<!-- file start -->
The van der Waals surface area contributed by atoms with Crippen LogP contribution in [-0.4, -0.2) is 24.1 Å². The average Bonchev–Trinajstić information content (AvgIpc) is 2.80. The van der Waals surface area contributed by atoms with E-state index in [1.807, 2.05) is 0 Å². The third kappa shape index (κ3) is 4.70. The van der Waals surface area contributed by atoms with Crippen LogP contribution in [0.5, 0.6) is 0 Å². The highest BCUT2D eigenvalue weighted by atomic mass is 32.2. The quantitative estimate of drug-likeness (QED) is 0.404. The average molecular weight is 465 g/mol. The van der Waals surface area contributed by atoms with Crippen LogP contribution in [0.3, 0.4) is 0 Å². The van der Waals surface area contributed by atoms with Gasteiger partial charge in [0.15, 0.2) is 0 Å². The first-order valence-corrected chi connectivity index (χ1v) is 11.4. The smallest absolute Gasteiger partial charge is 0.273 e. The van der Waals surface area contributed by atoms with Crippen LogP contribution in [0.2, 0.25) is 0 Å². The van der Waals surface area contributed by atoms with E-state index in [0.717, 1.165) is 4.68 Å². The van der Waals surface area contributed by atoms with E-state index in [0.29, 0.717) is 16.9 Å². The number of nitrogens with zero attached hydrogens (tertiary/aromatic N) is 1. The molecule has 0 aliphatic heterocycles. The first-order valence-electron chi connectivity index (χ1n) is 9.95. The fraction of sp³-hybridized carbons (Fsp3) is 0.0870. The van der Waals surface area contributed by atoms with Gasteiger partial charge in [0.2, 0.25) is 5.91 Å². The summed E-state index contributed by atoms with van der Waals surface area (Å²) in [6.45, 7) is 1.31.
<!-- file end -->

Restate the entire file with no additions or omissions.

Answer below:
The van der Waals surface area contributed by atoms with Crippen LogP contribution in [-0.4, -0.2) is 24.1 Å². The average Bonchev–Trinajstić information content (AvgIpc) is 2.80. The van der Waals surface area contributed by atoms with E-state index in [1.807, 2.05) is 0 Å². The third kappa shape index (κ3) is 4.70. The van der Waals surface area contributed by atoms with Crippen LogP contribution in [0.5, 0.6) is 0 Å². The highest BCUT2D eigenvalue weighted by atomic mass is 32.2. The quantitative estimate of drug-likeness (QED) is 0.404. The average molecular weight is 465 g/mol. The van der Waals surface area contributed by atoms with Crippen LogP contribution in [0.3, 0.4) is 0 Å². The van der Waals surface area contributed by atoms with Gasteiger partial charge in [0.15, 0.2) is 0 Å². The first-order valence-corrected chi connectivity index (χ1v) is 11.4. The smallest absolute Gasteiger partial charge is 0.273 e. The van der Waals surface area contributed by atoms with Crippen LogP contribution in [0.2, 0.25) is 0 Å². The van der Waals surface area contributed by atoms with E-state index in [0.717, 1.165) is 4.68 Å². The van der Waals surface area contributed by atoms with E-state index in [0.29, 0.717) is 16.9 Å². The number of nitrogens with zero attached hydrogens (tertiary/aromatic N) is 1. The molecule has 0 aliphatic heterocycles. The first-order valence-electron chi connectivity index (χ1n) is 9.95. The fraction of sp³-hybridized carbons (Fsp3) is 0.0870. The van der Waals surface area contributed by atoms with Gasteiger partial charge in [0.2, 0.25) is 5.91 Å². The summed E-state index contributed by atoms with van der Waals surface area (Å²) in [6.45, 7) is 1.31.